Following this successful trial, the tested model will be sent off to Darwin to begin logistics and sea trial tests, before the arrival of the next-gen Bluebottle in September.
The company said that this will be followed by four more Bluebottles in 2021, each armed with Thales thin line sonar arrays, radar, cameras and other sensors.
OCIUS maintains a Defence Innovation Hub contract valued at $5.5m to continue the development of the Bluebottle technology. Defence said that it hopes the Bluebottle will “provide the Royal Australian Navy with a unique interoperable capability to help protect Australian maritime borders”.
Under the provisions of the contract, five Bluebottles will be deployed in an intelligent networked squad to three different areas of operations across 2021. (Source: Defence Connect)
08 Jul 20. General Atomics Aeronautical Systems, Inc. (GA-ASI), a global leader in Remotely Piloted Aircraft Systems (RPAS), announced today that they will partner with Asia Air Survey (AAS) to hold a series of validation flights for the Japan Coast Guard (JCG) featuring GA-ASI’s SeaGuardian® beginning in mid-September. The purpose of the flights is to validate the wide-area maritime surveillance capabilities of RPAS for carrying out JCG’s missions, including search and rescue, disaster response, and maritime law enforcement. The flights are expected to run for approximately two months and will include support from the Japan Maritime Self Defense Force (JMSDF) at its Hachinohe base in Aomori Prefecture.
According to the JCG, the flight validation will be conducted in accordance with “The Policy on Strengthening the Maritime Security Systems,” using Unmanned Aerial Vehicles to perform maritime wide-area surveillance using new technology.
“We’re pleased to support the JCG’s goals of validating SeaGuardian’s maritime surveillance performance,” said Linden Blue, CEO, GA-ASI. “We know there is a need in Japan and worldwide for affordable, long-endurance airborne surveillance in the maritime domain.”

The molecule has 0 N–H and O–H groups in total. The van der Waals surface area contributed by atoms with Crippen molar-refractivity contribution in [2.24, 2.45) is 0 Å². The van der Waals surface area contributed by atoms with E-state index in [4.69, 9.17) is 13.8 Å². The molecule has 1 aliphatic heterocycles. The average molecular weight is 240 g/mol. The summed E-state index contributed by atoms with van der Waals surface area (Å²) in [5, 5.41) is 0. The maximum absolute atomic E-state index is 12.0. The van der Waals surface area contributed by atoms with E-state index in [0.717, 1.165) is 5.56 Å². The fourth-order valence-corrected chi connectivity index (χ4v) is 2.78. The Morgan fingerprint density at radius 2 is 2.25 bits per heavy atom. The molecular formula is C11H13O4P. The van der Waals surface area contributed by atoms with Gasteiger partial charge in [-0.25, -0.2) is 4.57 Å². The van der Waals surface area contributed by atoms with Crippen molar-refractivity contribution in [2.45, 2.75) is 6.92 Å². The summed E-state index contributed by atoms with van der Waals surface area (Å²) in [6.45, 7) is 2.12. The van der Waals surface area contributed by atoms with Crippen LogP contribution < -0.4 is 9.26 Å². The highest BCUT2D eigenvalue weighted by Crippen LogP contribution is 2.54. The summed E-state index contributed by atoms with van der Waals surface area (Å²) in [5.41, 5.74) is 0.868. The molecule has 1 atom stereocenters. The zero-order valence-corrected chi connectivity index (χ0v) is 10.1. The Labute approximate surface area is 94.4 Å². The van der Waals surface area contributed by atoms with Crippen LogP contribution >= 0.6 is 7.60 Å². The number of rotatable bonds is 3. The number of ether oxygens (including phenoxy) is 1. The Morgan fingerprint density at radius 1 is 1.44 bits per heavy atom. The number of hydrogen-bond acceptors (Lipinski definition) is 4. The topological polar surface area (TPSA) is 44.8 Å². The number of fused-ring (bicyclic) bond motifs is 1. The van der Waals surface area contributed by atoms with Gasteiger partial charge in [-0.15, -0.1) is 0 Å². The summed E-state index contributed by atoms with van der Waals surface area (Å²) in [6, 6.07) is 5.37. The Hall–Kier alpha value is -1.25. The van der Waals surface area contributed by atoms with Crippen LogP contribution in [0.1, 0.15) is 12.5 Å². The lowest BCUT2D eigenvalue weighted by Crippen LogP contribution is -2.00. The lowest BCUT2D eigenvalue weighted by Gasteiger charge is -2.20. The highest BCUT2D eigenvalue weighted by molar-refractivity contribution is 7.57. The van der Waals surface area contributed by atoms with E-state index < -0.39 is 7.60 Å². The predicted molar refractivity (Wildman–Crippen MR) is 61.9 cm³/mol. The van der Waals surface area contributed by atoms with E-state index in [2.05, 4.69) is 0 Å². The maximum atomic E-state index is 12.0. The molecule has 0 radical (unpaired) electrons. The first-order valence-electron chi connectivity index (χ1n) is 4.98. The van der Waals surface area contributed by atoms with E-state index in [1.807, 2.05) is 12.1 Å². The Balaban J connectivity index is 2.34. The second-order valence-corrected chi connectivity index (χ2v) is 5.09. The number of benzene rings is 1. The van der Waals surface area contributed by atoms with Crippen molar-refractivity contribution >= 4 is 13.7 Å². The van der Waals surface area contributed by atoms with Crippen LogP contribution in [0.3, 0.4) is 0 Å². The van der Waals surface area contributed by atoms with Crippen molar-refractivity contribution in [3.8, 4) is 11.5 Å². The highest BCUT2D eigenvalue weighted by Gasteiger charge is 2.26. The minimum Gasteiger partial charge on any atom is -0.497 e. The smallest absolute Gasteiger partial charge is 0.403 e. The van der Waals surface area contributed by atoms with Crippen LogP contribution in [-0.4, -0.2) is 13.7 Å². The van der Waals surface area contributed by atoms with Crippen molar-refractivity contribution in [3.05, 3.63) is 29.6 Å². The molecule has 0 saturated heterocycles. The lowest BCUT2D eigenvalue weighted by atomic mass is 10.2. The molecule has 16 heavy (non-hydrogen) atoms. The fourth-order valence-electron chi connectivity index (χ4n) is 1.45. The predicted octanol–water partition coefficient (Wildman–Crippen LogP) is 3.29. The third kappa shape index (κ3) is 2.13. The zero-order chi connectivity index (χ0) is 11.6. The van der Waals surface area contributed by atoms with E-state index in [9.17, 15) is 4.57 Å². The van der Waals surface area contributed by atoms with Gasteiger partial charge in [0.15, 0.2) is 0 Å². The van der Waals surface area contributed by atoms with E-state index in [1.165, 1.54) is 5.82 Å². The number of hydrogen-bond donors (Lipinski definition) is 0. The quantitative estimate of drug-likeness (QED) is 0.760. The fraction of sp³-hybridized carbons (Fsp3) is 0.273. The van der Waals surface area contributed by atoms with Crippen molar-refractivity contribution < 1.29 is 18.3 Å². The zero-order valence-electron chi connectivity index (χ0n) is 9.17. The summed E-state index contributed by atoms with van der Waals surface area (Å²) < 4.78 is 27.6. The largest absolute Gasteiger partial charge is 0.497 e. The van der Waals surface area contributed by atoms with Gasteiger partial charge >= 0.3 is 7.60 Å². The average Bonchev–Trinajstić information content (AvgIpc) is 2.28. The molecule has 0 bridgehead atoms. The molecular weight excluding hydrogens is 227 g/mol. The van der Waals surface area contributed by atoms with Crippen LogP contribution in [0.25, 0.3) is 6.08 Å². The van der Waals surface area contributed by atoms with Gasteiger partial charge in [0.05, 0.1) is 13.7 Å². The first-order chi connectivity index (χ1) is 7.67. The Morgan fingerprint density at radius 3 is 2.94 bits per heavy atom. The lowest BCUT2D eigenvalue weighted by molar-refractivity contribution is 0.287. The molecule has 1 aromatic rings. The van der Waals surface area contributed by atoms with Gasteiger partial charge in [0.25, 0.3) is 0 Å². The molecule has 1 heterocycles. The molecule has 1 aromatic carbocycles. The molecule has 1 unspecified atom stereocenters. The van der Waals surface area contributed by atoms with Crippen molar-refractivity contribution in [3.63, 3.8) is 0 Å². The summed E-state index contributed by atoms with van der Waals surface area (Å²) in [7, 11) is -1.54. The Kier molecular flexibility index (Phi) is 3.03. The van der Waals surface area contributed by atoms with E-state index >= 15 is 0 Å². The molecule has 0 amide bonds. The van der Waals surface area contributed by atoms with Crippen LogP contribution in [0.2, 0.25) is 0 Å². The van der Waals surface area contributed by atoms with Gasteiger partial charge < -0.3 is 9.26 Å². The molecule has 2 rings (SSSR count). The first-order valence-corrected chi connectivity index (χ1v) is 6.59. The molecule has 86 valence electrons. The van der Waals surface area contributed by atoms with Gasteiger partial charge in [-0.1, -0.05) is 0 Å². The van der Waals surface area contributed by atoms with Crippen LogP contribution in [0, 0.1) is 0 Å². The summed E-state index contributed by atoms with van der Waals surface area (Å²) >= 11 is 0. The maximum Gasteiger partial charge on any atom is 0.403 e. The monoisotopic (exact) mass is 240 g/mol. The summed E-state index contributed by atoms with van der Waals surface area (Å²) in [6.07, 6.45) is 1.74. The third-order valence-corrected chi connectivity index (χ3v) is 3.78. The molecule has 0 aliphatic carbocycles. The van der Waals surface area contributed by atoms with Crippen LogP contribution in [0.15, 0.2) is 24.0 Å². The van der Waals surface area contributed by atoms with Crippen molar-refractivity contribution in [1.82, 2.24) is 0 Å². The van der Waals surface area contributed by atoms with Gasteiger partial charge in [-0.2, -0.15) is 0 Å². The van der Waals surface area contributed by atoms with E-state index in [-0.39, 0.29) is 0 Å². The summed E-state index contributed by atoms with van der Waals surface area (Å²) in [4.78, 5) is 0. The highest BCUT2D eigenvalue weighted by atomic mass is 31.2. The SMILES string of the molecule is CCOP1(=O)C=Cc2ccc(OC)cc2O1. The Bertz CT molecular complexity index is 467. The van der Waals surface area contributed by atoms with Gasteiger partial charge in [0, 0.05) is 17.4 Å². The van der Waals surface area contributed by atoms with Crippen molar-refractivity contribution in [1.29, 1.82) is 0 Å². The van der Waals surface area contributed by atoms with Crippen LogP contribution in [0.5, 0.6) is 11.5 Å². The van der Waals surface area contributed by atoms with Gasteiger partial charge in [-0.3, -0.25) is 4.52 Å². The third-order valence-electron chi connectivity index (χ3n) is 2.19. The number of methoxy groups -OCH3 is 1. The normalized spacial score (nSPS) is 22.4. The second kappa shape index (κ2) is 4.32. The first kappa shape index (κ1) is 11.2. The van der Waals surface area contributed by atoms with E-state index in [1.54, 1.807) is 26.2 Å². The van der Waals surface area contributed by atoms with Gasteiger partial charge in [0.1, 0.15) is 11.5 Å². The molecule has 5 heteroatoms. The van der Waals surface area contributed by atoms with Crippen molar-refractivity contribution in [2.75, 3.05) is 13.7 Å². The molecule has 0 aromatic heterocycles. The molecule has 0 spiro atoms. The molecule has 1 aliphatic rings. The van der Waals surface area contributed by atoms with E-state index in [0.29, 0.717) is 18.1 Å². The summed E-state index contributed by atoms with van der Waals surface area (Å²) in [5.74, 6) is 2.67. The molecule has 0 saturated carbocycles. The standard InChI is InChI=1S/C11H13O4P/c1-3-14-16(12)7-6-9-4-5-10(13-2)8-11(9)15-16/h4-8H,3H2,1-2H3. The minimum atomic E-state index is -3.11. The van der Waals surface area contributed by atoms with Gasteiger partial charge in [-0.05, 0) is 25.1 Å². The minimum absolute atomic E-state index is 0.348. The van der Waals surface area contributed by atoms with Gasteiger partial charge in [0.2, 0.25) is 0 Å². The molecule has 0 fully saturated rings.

The SeaGuardian system will feature a multi-mode maritime surface-search radar with Inverse Synthetic Aperture Radar (ISAR) imaging mode, an Automatic Identification System (AIS) receiver, and High-Definition – Full-Motion Video sensor equipped with optical and infrared cameras. This sensor suite enables real-time detection and identification of surface vessels over thousands of square nautical miles.
The featured Raytheon SeaVue surface-search radar system provides automatic tracking of maritime targets and correlation of AIS transmitters with radar tracks.
SkyGuardian® and SeaGuardian are revolutionizing the long-endurance RPAS market by providing true all-weather capability and is built to achieve Type Certification based on STANAG (NATO standard) airworthiness compliance. This feature, along with its operationally-proven, collision-avoidance radar, enables flexible operations in civil airspace.
07 Jul 20. Schiebel CAMCOPTER S-100 to Perform Coast Guard Services in Finland. The Finnish Border Guard will operate the CAMCOPTER S-100 for maritime surveillance purposes. The Remotely Piloted Aircraft System (RPAS) service is offered by the European Maritime Safety Agency (EMSA) and will also extend to Estonia and Sweden.
The CAMCOPTER S-100 will support the Finnish authorities in carrying out Coast Guard functions, such as search and rescue, monitoring and surveillance, ship and port security, vessel traffic, environmental protection and response, ship casualty assistance, as well as accident and disaster response. The S-100 will execute these tasks equipped with an L3 Wescam Electro-Optical / Infra-Red (EO/IR) camera gimbal, an Overwatch Imaging PT-8 Oceanwatch, a Becker Avionics BD406 Emergency Beacon Locator and an Automatic Identification System (AIS) receiver.
EMSA awarded the multi-year maritime surveillance contract for a Vertical Takeoff and Landing (VTOL) RPAS to Schiebel in November 2018. In execution of this contract, Schiebel provides simultaneous maritime surveillance services to several EU member states and EU bodies. Currently, the CAMCOPTER S-100 is also operational in the Republic of Croatia supporting the Maritime Safety Directorate of the Ministry of Sea, Transport and Infrastructure of the Republic of Croatia.